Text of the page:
About This Strategic Research Area
Research in materials, devices, and circuits has significantly altered the way we lead our lives. These technologies have made computers and modern electronics, including smartphones and HDTVs, widely available and affordable. Although the impact has already been impressive, the story is far from over: research in materials, devices, and circuits has found new impetus from micro-electro-mechanical systems (MEMS) and nanotechnology initiatives.
The Department of Electrical and Computer Engineering (ECpE) recognizes the need to more fully understand and exploit the full potential of research in materials, devices, and circuits, and is committed to making advances in this area.
The department’s research in this area focuses on:
- Photonics and Photovoltaics
- Plasmonic devices and metamaterials for energy conversion
- Thin-film photovoltaic materials, (perovskites, organic materials, nanocrystalline materials)
- Solid state LED lighting
- Electromagnetics and Nondestructive Evaluation
- Novel inspection methods for infrastructure damage
- Electrically-conducting composites
- Computational electromagnetics
- Analog VLSI Devices
- Very low-power VLSI devices
- Fast testing techniques for electronic devices
Research in this area has applications in consumer electronics, military defense, communications, and medicine.
- Professor Degang Chen developed an algorithm that dramatically reduces testing time and production costs for high-performance semiconductors. His methods have since been adopted by Texas Instruments.
- Assistant Professor Ayman Fayed received the 2010 Grow Iowa Values Fund Grant for $158,000 to develop low-noise switching power regulators for sensitive, portable communication and navigation devices. The new regulators wold replace inefficient components and could double the battery life of devices. The project is co-funded by Rockwell Collins.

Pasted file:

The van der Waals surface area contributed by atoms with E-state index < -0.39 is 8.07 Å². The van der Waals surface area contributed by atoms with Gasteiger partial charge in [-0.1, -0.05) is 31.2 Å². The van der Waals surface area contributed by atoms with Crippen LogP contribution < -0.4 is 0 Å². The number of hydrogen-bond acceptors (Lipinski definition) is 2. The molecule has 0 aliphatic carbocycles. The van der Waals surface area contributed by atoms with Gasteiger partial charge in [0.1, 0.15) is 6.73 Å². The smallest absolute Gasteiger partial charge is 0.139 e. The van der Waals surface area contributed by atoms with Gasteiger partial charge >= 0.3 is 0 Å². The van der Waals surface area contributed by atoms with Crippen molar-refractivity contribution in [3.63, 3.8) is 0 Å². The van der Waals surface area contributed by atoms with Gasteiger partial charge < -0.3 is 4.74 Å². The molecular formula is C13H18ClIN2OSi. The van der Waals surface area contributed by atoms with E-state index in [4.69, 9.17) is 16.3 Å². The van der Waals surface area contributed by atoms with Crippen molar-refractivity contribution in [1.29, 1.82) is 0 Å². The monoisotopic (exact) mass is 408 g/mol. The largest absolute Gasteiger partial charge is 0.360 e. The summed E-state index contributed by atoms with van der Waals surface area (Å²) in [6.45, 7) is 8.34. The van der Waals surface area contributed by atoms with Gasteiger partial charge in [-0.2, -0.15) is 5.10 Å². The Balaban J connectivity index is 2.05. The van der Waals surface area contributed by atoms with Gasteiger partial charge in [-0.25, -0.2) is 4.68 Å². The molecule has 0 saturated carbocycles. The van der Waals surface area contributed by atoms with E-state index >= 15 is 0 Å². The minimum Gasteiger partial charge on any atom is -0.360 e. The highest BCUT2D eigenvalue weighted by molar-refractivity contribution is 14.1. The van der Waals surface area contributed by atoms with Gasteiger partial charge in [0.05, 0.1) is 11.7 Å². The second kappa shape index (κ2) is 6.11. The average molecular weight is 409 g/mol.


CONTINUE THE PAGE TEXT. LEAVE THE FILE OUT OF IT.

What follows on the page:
- Assistant Professor Ayman Fayed received an NSF grant for $360,000 to develop new highly-efficient power delivery schemes for mixed-signal Systems-on-Chip (SoCs). Research is in collaboration with Texas Instruments.
- Researchers recently patented FastPlace software, a VLSI placer that is an order of magnitude faster than the previous state-of-the-art and reduced placing time from two hours to ten minutes.
- Two professors recently developed a method to test a 16-bit analog-to-digital circuit with a test signal of 7-bit linearity or less, meaning engineers now can use a device that is up to 100 times poorer in linearity metrics and still get accurate results while saving money on testing costs.
Faculty in This Area
Materials, Devices, and Circuits Research Centers, Institutes, and Laboratories
- Ames Laboratory
- Analog and Mixed-Signal VLSI Design Center
- High-Speed Communications Carver Laboratory
- Institute for Physical Research and Technology (IPRT) Centers
- Microelectronics Research Center
- Micro/Nano Systems Laboratory
- NEMS and LabChip Laboratory
- Plasmonics and Microphotonics (Biophotonics) Laboratory
- RF/Microwave Circuits and Systems Laboratory
- Power Management Research Lab
Research Projects and Publications
For complete information on research projects and publications in this area, consult individual faculty members’ websites, our graduate student thesis archives, and individual research center and laboratory websites.
Graduate Student Research Areas
Materials, devices, and circuits research at Iowa State encompasses the following core areas of graduate study in electrical and computer engineering: